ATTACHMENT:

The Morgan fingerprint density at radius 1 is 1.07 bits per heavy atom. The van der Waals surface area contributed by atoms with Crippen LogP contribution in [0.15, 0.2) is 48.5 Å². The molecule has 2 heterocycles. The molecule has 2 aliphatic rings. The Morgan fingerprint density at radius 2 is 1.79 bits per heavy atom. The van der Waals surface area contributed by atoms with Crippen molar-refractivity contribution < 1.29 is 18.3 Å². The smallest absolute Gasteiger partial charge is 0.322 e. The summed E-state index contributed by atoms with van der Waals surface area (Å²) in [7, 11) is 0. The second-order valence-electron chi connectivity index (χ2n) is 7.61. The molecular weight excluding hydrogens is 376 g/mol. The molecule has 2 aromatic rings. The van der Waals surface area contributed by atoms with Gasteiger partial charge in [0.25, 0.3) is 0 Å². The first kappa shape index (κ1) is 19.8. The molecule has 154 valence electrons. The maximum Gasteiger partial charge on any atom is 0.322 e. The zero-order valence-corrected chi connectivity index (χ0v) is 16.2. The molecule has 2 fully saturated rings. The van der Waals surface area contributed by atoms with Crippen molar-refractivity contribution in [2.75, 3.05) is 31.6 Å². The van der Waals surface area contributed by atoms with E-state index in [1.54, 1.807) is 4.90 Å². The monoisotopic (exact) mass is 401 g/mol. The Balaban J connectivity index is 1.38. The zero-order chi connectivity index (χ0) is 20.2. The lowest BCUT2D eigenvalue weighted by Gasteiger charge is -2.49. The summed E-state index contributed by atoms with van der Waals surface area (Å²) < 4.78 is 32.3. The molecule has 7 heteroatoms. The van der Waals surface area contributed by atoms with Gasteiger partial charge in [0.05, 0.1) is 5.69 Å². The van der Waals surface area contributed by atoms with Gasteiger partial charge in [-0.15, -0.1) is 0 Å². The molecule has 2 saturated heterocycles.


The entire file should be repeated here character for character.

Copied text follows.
The Morgan fingerprint density at radius 1 is 1.07 bits per heavy atom. The van der Waals surface area contributed by atoms with Crippen LogP contribution in [0.15, 0.2) is 48.5 Å². The molecule has 2 heterocycles. The molecule has 2 aliphatic rings. The Morgan fingerprint density at radius 2 is 1.79 bits per heavy atom. The van der Waals surface area contributed by atoms with Crippen molar-refractivity contribution < 1.29 is 18.3 Å². The smallest absolute Gasteiger partial charge is 0.322 e. The summed E-state index contributed by atoms with van der Waals surface area (Å²) in [7, 11) is 0. The second-order valence-electron chi connectivity index (χ2n) is 7.61. The molecular weight excluding hydrogens is 376 g/mol. The molecule has 2 aromatic rings. The van der Waals surface area contributed by atoms with Gasteiger partial charge in [0.25, 0.3) is 0 Å². The first kappa shape index (κ1) is 19.8. The molecule has 154 valence electrons. The maximum Gasteiger partial charge on any atom is 0.322 e. The zero-order valence-corrected chi connectivity index (χ0v) is 16.2. The molecule has 2 fully saturated rings. The van der Waals surface area contributed by atoms with Crippen molar-refractivity contribution in [2.75, 3.05) is 31.6 Å². The van der Waals surface area contributed by atoms with E-state index in [1.54, 1.807) is 4.90 Å². The monoisotopic (exact) mass is 401 g/mol. The Balaban J connectivity index is 1.38. The zero-order chi connectivity index (χ0) is 20.2. The lowest BCUT2D eigenvalue weighted by Gasteiger charge is -2.49. The summed E-state index contributed by atoms with van der Waals surface area (Å²) < 4.78 is 32.3. The molecule has 7 heteroatoms. The van der Waals surface area contributed by atoms with Gasteiger partial charge in [0.05, 0.1) is 5.69 Å². The van der Waals surface area contributed by atoms with Gasteiger partial charge in [-0.15, -0.1) is 0 Å². The molecule has 2 saturated heterocycles.